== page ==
Wink murder mystery game for kids

wink-murder-party-game-for-kids

Currently I am researching mystery games that would be suitable for a kid’s party. The idea is to host a mystery game party theme for 12 or so “would be sleuths”. So far I have come up with some ideas that I have written about in the A kid’s murder mystery game  blog post.

One of the few documented murder mystery games that can be played by younger quests is the Victorian parlor game “Wink murder” also known as “Killer”, “Murder in the dark” and “Lonely Ghost”.

The game can be played with as few as 4 people but is more entertaining when played with upwards of 6 and there is no upper limit, so this game is well suited for a kid’s party with a large number of guests. I have placed this party idea in the age’s 9 to 12 category but younger guests might be able to play also.

The game of Wink murder is played as follows:-

One of the players is secretly identified as the “murderer”. This is achieved by giving out cards, or notes, to players and one of them is marked with a star or other distinguishing mark, the person receiving this card is the murderer.  Regular playing cards can be used for this, just include the Ace of Spades in the cards and give out a card to each person, the one who gets the Ace of Spades is the murderer.

The players then sit in a circle and begin talking to each other (idle chat) to discover who the murderer is. The idea is that as they are talking to each other the murderer makes eye contact with someone and secretly winks at them. Note: if you have young guests that have trouble winking then blinking (two eyes) can also be used, but in either case this action should be done as discreetly as possible. It is important that only the murderer winks or blinks at people (otherwise the game is invalid). After a person has be winked at then they silently count to 5 then pretend they have been murdered (the more theatrical the better!). The person who has been murdered then exits the circle and takes no further part in the game. The idea is that the murderer will now be looking at someone else and hopefully no one will have noticed his or her previous action.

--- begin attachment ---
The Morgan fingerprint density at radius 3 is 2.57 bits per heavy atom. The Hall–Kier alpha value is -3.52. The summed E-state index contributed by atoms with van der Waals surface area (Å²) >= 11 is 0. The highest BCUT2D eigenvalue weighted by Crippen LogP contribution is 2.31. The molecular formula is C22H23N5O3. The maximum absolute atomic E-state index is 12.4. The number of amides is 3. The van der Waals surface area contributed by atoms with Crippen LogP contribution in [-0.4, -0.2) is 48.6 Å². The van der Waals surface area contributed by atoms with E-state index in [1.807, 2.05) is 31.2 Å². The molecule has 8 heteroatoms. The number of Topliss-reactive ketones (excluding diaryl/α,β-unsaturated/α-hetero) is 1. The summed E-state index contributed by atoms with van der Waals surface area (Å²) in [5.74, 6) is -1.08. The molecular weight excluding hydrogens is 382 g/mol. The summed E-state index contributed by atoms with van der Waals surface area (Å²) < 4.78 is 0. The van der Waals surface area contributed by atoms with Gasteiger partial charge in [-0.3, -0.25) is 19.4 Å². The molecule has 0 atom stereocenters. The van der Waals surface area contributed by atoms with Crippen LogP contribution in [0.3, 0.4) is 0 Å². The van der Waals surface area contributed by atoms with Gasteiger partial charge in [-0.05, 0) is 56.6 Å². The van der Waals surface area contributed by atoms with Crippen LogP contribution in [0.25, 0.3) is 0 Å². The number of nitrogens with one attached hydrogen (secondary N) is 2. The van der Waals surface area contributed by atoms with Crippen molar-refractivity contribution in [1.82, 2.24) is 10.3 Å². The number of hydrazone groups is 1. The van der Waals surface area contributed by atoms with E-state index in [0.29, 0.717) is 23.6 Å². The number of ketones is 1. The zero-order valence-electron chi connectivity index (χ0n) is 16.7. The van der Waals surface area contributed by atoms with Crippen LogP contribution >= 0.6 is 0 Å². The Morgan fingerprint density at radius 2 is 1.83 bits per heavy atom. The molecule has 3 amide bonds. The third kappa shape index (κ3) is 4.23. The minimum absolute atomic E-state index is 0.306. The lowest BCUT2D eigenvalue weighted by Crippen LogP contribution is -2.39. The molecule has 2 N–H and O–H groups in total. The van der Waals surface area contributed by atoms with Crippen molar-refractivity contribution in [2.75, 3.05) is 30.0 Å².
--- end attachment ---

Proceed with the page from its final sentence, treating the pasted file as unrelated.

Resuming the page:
If a player believes they know the identity of the murderer they raise their hand and say “I accuse”, and nothing else. After a person has said “I accuse” there is a slight pause and if someone in the group also believes they know the identity of the murderer then they say “I also accuse”. If no one says “I also accuse” then the game continues (with the guests talking and the murderer trying to wink at other victims). If there is another person who says “I also accuse” then the two accusers count “1-2-3” and then both point to the person (simultaneously) who they are accusing. If they both point to the same person and that person is the murderer, then that game concludes and another can begin. If both players point to the same person who declares himself as not being the murderer, then both the accusing players are removed from the game (just as the people who have been murdered have been removed).  The person who has been falsely accused remains in the game to accuse others or become a victim. If the accusers point to two different people then the accusers are both removed from the game and neither of the accused players has to reveal themselves as the murderer.

The game continues until the murderer has been correctly identified or there are only 2 people left in the game (then the murderer has ‘won’). Another game can then start if the party wishes it.

Some notes on playing the game of Wink murder.

In order to make it not as obvious that a murder is taking place (the winking), the room can be slightly darkened but not so much that the eyes cannot be seen. Also another activity can take place so as to occupy the ‘victims’ time. For example a game of ‘Apples to Apples’ can be played out whilst a game of Wink murder is in progress. The Wink murder is the primary game and the Apples to Apples (or other activity) ends as the Wink murder game ends.

For younger children it might be difficult for them not to give away the fact that they are the murderer but for kids of around 8 or 9, this should not be an issue.

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